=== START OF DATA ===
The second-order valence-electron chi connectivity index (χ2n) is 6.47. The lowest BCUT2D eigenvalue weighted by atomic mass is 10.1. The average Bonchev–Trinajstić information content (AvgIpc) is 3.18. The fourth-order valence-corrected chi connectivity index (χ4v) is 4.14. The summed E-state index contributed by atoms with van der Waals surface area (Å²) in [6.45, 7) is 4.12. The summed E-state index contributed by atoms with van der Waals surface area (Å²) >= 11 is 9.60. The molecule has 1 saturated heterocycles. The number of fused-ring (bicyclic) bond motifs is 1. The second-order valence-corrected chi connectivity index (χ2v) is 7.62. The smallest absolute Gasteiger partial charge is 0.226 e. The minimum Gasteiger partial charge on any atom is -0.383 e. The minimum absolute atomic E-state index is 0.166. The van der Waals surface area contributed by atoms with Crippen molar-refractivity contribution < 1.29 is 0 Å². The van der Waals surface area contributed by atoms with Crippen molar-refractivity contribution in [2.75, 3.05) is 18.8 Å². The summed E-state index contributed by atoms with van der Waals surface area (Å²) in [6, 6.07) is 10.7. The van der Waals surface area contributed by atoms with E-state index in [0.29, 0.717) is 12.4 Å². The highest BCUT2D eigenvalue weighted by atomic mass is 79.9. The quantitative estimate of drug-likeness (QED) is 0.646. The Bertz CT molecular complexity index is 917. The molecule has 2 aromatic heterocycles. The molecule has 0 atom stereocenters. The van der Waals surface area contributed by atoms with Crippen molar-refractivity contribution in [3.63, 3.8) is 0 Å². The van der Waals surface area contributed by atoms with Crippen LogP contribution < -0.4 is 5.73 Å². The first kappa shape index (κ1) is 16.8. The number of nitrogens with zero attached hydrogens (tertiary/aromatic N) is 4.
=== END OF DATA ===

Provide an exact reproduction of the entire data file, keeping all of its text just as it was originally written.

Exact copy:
The second-order valence-electron chi connectivity index (χ2n) is 6.47. The lowest BCUT2D eigenvalue weighted by atomic mass is 10.1. The average Bonchev–Trinajstić information content (AvgIpc) is 3.18. The fourth-order valence-corrected chi connectivity index (χ4v) is 4.14. The summed E-state index contributed by atoms with van der Waals surface area (Å²) in [6.45, 7) is 4.12. The summed E-state index contributed by atoms with van der Waals surface area (Å²) >= 11 is 9.60. The molecule has 1 saturated heterocycles. The number of fused-ring (bicyclic) bond motifs is 1. The second-order valence-corrected chi connectivity index (χ2v) is 7.62. The smallest absolute Gasteiger partial charge is 0.226 e. The minimum Gasteiger partial charge on any atom is -0.383 e. The minimum absolute atomic E-state index is 0.166. The van der Waals surface area contributed by atoms with Crippen molar-refractivity contribution < 1.29 is 0 Å². The van der Waals surface area contributed by atoms with Crippen molar-refractivity contribution in [2.75, 3.05) is 18.8 Å². The summed E-state index contributed by atoms with van der Waals surface area (Å²) in [6, 6.07) is 10.7. The van der Waals surface area contributed by atoms with E-state index in [0.29, 0.717) is 12.4 Å². The highest BCUT2D eigenvalue weighted by atomic mass is 79.9. The quantitative estimate of drug-likeness (QED) is 0.646. The Bertz CT molecular complexity index is 917. The molecule has 2 aromatic heterocycles. The molecule has 0 atom stereocenters. The van der Waals surface area contributed by atoms with Crippen molar-refractivity contribution in [3.63, 3.8) is 0 Å². The van der Waals surface area contributed by atoms with Crippen LogP contribution < -0.4 is 5.73 Å². The first kappa shape index (κ1) is 16.8. The number of nitrogens with zero attached hydrogens (tertiary/aromatic N) is 4.